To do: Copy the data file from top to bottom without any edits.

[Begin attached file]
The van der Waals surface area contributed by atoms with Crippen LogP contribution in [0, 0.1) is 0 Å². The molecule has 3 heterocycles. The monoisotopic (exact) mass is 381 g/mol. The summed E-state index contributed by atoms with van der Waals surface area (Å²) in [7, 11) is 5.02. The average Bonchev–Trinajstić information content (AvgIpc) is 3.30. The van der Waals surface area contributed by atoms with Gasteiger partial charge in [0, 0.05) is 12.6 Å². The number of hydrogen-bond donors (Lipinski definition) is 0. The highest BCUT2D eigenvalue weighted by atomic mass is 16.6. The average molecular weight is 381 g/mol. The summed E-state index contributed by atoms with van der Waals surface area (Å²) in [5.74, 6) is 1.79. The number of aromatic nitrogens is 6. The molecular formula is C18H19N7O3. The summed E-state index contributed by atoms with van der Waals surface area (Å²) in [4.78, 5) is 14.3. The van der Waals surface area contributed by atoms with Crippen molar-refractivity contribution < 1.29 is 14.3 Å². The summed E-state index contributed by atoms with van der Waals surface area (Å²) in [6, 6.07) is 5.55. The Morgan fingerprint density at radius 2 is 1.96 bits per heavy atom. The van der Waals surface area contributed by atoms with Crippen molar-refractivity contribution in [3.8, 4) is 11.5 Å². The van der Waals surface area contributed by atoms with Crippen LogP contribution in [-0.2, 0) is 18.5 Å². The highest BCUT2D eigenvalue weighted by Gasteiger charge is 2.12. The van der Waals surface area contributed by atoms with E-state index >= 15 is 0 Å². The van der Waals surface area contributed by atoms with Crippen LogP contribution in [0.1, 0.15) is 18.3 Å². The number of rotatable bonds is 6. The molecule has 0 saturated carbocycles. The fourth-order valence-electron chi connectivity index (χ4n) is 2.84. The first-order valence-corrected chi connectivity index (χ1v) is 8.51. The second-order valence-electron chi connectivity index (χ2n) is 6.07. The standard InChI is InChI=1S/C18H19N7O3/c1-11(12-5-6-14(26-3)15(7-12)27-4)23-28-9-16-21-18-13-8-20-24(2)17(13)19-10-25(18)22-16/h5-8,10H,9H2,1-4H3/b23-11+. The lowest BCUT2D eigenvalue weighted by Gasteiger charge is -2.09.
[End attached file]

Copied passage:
The van der Waals surface area contributed by atoms with Crippen LogP contribution in [0, 0.1) is 0 Å². The molecule has 3 heterocycles. The monoisotopic (exact) mass is 381 g/mol. The summed E-state index contributed by atoms with van der Waals surface area (Å²) in [7, 11) is 5.02. The average Bonchev–Trinajstić information content (AvgIpc) is 3.30. The van der Waals surface area contributed by atoms with Gasteiger partial charge in [0, 0.05) is 12.6 Å². The number of hydrogen-bond donors (Lipinski definition) is 0. The highest BCUT2D eigenvalue weighted by atomic mass is 16.6. The average molecular weight is 381 g/mol. The summed E-state index contributed by atoms with van der Waals surface area (Å²) in [5.74, 6) is 1.79. The number of aromatic nitrogens is 6. The molecular formula is C18H19N7O3. The summed E-state index contributed by atoms with van der Waals surface area (Å²) in [4.78, 5) is 14.3. The van der Waals surface area contributed by atoms with Crippen molar-refractivity contribution < 1.29 is 14.3 Å². The summed E-state index contributed by atoms with van der Waals surface area (Å²) in [6, 6.07) is 5.55. The Morgan fingerprint density at radius 2 is 1.96 bits per heavy atom. The van der Waals surface area contributed by atoms with Crippen molar-refractivity contribution in [3.8, 4) is 11.5 Å². The van der Waals surface area contributed by atoms with Crippen LogP contribution in [-0.2, 0) is 18.5 Å². The highest BCUT2D eigenvalue weighted by Gasteiger charge is 2.12. The van der Waals surface area contributed by atoms with E-state index >= 15 is 0 Å². The van der Waals surface area contributed by atoms with Crippen LogP contribution in [0.1, 0.15) is 18.3 Å². The number of rotatable bonds is 6. The molecule has 0 saturated carbocycles. The fourth-order valence-electron chi connectivity index (χ4n) is 2.84. The first-order valence-corrected chi connectivity index (χ1v) is 8.51. The second-order valence-electron chi connectivity index (χ2n) is 6.07. The standard InChI is InChI=1S/C18H19N7O3/c1-11(12-5-6-14(26-3)15(7-12)27-4)23-28-9-16-21-18-13-8-20-24(2)17(13)19-10-25(18)22-16/h5-8,10H,9H2,1-4H3/b23-11+. The lowest BCUT2D eigenvalue weighted by Gasteiger charge is -2.09.